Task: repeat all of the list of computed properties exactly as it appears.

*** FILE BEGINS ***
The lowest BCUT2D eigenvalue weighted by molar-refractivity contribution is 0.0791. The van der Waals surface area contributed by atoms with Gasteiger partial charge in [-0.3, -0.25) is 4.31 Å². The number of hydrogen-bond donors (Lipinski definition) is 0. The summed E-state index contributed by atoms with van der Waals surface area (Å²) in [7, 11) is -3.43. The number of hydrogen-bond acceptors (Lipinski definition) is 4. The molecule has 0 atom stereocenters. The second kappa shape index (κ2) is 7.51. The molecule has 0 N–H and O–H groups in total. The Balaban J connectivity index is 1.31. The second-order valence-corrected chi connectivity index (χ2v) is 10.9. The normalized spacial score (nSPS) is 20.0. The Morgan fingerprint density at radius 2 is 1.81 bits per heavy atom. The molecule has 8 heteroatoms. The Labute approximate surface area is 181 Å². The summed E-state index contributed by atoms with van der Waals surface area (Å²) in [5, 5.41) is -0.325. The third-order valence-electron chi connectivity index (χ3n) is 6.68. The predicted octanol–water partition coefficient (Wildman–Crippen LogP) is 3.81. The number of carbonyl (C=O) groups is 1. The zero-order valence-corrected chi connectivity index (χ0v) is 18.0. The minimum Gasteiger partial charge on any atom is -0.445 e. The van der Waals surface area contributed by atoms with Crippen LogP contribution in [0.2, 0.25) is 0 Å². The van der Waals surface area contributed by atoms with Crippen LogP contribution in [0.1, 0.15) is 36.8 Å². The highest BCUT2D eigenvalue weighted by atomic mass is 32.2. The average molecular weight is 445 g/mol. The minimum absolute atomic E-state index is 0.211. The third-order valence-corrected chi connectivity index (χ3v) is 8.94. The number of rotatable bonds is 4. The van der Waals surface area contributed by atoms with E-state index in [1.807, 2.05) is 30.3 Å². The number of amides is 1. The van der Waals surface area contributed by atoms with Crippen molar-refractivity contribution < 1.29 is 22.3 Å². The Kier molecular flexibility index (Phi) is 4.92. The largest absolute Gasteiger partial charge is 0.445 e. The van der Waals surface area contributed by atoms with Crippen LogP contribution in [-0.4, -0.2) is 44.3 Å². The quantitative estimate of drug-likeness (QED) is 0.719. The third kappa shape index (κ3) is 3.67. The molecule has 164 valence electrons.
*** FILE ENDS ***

The lowest BCUT2D eigenvalue weighted by molar-refractivity contribution is 0.0791. The van der Waals surface area contributed by atoms with Gasteiger partial charge in [-0.3, -0.25) is 4.31 Å². The number of hydrogen-bond donors (Lipinski definition) is 0. The summed E-state index contributed by atoms with van der Waals surface area (Å²) in [7, 11) is -3.43. The number of hydrogen-bond acceptors (Lipinski definition) is 4. The molecule has 0 atom stereocenters. The second kappa shape index (κ2) is 7.51. The molecule has 0 N–H and O–H groups in total. The Balaban J connectivity index is 1.31. The second-order valence-corrected chi connectivity index (χ2v) is 10.9. The normalized spacial score (nSPS) is 20.0. The Morgan fingerprint density at radius 2 is 1.81 bits per heavy atom. The molecule has 8 heteroatoms. The Labute approximate surface area is 181 Å². The summed E-state index contributed by atoms with van der Waals surface area (Å²) in [5, 5.41) is -0.325. The third-order valence-electron chi connectivity index (χ3n) is 6.68. The predicted octanol–water partition coefficient (Wildman–Crippen LogP) is 3.81. The number of carbonyl (C=O) groups is 1. The zero-order valence-corrected chi connectivity index (χ0v) is 18.0. The minimum Gasteiger partial charge on any atom is -0.445 e. The van der Waals surface area contributed by atoms with Crippen LogP contribution in [0.2, 0.25) is 0 Å². The van der Waals surface area contributed by atoms with Crippen LogP contribution in [0.1, 0.15) is 36.8 Å². The highest BCUT2D eigenvalue weighted by atomic mass is 32.2. The average molecular weight is 445 g/mol. The minimum absolute atomic E-state index is 0.211. The third-order valence-corrected chi connectivity index (χ3v) is 8.94. The number of rotatable bonds is 4. The van der Waals surface area contributed by atoms with E-state index in [1.807, 2.05) is 30.3 Å². The number of amides is 1. The van der Waals surface area contributed by atoms with Crippen molar-refractivity contribution < 1.29 is 22.3 Å². The Kier molecular flexibility index (Phi) is 4.92. The largest absolute Gasteiger partial charge is 0.445 e. The van der Waals surface area contributed by atoms with Crippen LogP contribution in [-0.4, -0.2) is 44.3 Å². The quantitative estimate of drug-likeness (QED) is 0.719. The third kappa shape index (κ3) is 3.67. The molecule has 164 valence electrons.